Bread & Butter


A bread bakery and coffee shop quietly opened last month at 503 W. Rosemary St. in Chapel Hill. Like a sourdough starter that requires time to bubble and flourish, Bread and Butter is rising with the demand for fresh, artisan, locally baked bread in town.

“I’m slowly rolling it out and want to do it right,” says baker-owner George Chen. Regulars of Oriental Garden, the restaurant that occupied the space for more than 20 years, may get a hint of recognition when they see Chen. His parents owned the Chinese eatery, where he helped out throughout high school and on breaks from college. There he learned how to cook “the Chinese traditional way: how to cut things the right size, how to use heat.”

At Appalachian State University, the Chapel Hill-born Chen says he tapped into his other native roots: “I have Southern roots. And I’ve learned to accept that.”

Through friends and restaurants, he was exposed to and inspired by Southern food. He set aside time to learn how to make cornbread and stuffing. He dove into the art of bread-making while working nights at Boone’s Stickboy Bread Company (there’s a sister store now in Fuquay-Varina). His own bakery follows the model of using wholesome, basic ingredients and making small-batch, quality loaves of breads in alternating flavor varieties.

Sandwich and country loaves range from $4.75 to $6.25, with day-old versions set at $3.50. I tried the honey pecan day-old loaf, unsliced, and half of it sits still moist on my counter after a few days. The other half made for a fun French toastat a steal: Where can you get a plate of artisan French toast for $3.50, let alone a loaf?

Other popular flavors include a savory feta red onion, a fluffy rendition of cinnamon raisin with all the sweetness you’d expect, and a hearty walnut that makes a great cheese accompaniment. You can get any version in a half-loaf, too, for half the price.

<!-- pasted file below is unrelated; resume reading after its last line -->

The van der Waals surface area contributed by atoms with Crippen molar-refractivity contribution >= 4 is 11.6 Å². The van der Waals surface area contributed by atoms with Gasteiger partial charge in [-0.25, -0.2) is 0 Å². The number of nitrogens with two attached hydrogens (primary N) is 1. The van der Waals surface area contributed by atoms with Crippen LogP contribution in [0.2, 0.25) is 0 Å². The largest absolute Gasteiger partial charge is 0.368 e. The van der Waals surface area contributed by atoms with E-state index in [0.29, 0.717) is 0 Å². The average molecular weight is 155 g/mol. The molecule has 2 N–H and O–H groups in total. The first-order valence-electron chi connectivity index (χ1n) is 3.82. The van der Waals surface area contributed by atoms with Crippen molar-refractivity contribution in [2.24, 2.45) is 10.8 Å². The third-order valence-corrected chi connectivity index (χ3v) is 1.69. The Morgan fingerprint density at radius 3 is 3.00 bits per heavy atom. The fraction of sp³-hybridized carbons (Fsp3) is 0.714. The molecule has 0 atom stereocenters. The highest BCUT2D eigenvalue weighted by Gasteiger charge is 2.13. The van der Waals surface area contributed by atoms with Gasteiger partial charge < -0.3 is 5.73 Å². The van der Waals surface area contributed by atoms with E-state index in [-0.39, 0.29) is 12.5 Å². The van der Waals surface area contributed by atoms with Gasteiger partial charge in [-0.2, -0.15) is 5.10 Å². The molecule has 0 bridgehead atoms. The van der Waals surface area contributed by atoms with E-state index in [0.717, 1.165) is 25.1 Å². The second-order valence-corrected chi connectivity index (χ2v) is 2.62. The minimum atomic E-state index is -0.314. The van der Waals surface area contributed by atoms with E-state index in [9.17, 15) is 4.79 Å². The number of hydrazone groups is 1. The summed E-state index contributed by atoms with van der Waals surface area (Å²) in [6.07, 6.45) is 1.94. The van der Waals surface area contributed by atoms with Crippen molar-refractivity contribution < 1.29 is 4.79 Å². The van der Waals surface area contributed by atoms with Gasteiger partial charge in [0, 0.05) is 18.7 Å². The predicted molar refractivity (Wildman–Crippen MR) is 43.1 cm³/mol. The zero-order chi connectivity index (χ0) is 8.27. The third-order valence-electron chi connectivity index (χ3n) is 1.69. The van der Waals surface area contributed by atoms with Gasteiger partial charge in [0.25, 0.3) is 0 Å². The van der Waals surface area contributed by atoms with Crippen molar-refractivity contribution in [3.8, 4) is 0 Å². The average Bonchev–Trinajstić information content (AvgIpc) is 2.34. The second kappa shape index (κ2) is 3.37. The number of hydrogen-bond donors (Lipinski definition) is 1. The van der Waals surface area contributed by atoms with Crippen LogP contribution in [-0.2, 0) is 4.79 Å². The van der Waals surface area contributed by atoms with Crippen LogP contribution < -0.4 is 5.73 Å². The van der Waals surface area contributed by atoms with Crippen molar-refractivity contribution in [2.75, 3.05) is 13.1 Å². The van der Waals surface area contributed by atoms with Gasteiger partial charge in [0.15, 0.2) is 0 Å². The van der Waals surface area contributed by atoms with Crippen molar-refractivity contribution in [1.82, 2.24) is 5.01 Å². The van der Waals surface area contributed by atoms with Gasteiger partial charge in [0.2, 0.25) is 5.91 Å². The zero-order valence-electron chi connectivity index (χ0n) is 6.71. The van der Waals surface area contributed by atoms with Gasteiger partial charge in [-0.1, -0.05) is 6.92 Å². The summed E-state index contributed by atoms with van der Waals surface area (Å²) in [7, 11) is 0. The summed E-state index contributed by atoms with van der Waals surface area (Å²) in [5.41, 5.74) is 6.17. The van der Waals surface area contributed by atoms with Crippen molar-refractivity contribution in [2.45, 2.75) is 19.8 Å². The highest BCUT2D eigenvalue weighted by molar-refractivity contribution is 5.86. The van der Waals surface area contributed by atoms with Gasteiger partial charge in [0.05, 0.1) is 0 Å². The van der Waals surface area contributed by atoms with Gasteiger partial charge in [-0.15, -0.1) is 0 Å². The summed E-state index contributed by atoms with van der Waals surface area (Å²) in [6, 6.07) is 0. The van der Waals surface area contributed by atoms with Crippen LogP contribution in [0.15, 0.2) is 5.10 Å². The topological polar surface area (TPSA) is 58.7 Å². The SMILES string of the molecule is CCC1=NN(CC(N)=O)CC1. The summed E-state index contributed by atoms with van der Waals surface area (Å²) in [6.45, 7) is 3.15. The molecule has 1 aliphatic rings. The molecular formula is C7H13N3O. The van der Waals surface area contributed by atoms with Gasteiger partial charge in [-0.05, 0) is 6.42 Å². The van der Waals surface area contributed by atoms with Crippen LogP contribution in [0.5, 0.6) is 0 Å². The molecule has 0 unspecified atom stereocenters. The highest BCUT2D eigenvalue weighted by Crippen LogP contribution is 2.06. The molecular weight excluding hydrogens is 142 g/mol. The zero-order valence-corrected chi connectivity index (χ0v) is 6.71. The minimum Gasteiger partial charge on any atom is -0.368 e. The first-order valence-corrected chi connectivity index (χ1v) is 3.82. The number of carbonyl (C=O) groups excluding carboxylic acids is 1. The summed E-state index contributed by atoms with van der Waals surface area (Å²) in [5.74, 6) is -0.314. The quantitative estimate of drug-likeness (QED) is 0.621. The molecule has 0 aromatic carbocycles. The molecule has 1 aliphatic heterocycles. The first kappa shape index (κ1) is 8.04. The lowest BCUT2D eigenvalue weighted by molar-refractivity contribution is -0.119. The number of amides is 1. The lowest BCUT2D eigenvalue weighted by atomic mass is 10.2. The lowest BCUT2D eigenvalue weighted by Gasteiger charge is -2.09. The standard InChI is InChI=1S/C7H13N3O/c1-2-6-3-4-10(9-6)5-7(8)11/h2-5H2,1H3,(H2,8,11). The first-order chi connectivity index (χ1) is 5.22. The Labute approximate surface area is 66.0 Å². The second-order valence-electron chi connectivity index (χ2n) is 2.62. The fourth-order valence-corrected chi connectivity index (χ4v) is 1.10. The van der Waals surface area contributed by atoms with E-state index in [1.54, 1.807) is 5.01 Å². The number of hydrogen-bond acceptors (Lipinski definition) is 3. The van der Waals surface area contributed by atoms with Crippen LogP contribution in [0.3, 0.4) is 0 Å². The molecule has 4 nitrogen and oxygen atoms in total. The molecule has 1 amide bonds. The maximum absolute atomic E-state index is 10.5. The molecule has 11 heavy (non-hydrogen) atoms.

Chen revamped the Chinese restaurant kitchen to make it suitable for baking, where trial and error led to some 14-hour batches. For storage, he recommends a few days out in a paper bag to maintain the best crust and crumb. The breads freeze well and, if kept in a refrigerator, plump back up after a good toasting. Carrboro-based, Durham-roving food truck Will and Pop’s sometimes offers Bread and Butter’s potato bread on special sandwiches.

Chen is an artist at heart. His creativity and love for “making things” is evident in the pumpkin chocolate chip and fruit-packed muffins ($1.50 each) and the espresso bean chocolate chip cookies (only 75 cents). He drew Bread and Butter’s logo inspired by an old bread tin he found at a thrift store, which sits on a shelf as part of a décor in progress. It coincidentally pairs well with the Counter Culture logo, the local coffee he serves in standard espresso drink and drip styles. Longtime friend Katie Berry smiles behind the counter every morning; she helped Chen with homemade stamped business cards while he crafted funky flavor signs for the shelves.

“You make a place and you grow with it,” Chen says of the DIY-style, something he learned from his parents’ hard work. Bread and Butter is free of gimmicks, with a simple concept that will soon include homemade croissants and, yes, some local butter offerings.